An Empirical Study of Commits in Pillow


  • NUO CHENG CSIS, George Mason University, Fairfax, VA
  • Shiyu Sun CSIS, George Mason University, Fairfax, VA
  • Jianli Pan CSIS, George Mason University, Fairfax, VA



Pillow is the Python Imaging Library that adds image processing capabilities to the Python interpreter. It provides extensive file format support, an efficient internal representation, and fairly powerful image processing capabilities. In the past decades, there has been an increasing tendency for vulnerabilities reported to NVD, but not all of the vulnerabilities have been reported and patched in time. In order to fill the gap, we collect 14944 commits from Pillow repositories and conduct a thorough empirical study of the commits in Pillow, distinguishing security commits from non-security and bugfix commits. Leveraging the diverse set of information from commit message and code difference, we conduct an analysis of various aspects of the patch development life cycle, including an investigation into the duration, and the timeliness of patch development. We then characterize the nature of security fixes in comparison to other non-security bug fixes, exploring the complexity of different types of patches and their impact on Pillow. Furthermore, we carried out investigations on patches over various language pairs, gaining insights into the principles of cross-language combinations through semantic and syntactic perspectives. Our research provides some insights into identifying security commits in time and calls for more attention to ensuring timely fixes for vulnerabilities.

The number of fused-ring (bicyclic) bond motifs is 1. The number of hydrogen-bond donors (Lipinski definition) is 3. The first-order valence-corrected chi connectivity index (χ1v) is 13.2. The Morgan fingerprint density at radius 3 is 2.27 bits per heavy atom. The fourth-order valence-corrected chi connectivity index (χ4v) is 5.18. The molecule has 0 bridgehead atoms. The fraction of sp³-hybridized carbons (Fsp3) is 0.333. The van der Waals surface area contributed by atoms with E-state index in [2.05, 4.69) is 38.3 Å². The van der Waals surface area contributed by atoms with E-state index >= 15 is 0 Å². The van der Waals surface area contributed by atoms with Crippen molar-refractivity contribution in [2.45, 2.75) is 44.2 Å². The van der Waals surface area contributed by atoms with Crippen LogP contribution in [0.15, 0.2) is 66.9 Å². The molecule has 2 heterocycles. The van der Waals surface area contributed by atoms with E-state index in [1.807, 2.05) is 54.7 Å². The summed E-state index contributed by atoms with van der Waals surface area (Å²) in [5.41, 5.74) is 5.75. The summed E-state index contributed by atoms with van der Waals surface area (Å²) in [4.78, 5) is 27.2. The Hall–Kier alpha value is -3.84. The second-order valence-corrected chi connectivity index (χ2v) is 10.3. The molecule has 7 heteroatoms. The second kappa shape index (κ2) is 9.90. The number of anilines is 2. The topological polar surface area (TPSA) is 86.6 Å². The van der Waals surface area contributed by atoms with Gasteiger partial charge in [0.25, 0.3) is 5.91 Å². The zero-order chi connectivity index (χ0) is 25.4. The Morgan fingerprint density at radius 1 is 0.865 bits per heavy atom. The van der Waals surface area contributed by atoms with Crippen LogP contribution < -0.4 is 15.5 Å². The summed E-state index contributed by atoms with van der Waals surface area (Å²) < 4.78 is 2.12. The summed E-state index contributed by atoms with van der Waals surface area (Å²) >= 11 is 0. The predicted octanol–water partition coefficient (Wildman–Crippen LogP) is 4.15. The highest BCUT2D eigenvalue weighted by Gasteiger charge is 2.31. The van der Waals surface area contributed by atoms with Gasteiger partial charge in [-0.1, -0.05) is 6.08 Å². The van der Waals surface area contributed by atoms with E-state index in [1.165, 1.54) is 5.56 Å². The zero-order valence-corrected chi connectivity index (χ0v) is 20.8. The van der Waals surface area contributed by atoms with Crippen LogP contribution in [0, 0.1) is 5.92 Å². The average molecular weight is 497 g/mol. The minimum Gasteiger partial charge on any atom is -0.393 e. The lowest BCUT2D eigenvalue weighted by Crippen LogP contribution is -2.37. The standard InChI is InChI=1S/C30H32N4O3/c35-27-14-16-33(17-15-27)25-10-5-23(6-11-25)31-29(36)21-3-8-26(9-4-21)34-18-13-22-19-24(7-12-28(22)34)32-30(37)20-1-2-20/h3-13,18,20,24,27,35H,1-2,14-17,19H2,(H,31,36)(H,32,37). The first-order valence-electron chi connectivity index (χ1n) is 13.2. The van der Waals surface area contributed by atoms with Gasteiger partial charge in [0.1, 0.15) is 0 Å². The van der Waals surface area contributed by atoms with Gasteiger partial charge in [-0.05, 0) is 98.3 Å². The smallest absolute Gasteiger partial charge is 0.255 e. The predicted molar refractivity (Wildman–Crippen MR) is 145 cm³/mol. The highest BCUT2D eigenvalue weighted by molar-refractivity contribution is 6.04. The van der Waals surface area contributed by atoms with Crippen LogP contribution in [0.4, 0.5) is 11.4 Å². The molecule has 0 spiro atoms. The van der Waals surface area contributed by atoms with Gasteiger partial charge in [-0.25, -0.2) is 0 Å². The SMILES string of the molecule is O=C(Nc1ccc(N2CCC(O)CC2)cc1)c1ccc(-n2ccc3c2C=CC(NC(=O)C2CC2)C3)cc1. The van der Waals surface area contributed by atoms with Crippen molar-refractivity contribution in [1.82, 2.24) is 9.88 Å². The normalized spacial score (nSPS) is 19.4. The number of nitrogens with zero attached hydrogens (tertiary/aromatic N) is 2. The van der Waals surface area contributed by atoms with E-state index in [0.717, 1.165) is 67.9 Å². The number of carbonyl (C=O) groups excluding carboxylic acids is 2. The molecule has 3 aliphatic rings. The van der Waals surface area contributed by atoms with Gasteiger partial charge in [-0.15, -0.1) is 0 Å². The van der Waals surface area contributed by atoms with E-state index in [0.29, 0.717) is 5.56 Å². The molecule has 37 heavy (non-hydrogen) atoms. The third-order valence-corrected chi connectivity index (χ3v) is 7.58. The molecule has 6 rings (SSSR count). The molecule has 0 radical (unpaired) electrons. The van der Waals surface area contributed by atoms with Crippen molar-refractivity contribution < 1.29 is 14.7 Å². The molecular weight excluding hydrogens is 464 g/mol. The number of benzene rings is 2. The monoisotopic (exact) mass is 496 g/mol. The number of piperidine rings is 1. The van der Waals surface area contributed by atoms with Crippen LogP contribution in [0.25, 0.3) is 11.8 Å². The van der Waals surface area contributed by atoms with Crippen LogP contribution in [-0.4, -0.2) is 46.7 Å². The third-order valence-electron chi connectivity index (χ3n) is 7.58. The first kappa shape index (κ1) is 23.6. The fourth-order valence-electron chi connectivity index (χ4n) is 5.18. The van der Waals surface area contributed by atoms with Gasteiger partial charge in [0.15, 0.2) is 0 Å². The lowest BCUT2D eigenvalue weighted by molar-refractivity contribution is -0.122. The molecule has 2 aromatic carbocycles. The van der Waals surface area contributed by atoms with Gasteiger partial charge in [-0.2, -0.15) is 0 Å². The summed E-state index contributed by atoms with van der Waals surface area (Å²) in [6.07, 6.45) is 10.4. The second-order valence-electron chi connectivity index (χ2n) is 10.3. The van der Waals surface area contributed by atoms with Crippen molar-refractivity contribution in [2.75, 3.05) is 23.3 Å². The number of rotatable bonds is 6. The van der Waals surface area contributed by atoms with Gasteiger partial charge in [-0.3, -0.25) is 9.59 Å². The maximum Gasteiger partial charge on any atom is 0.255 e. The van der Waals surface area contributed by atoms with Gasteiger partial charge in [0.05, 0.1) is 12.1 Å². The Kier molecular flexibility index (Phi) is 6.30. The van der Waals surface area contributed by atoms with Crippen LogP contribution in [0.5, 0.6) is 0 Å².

College of Engineering and Computing: Department of Information Sciences and Technology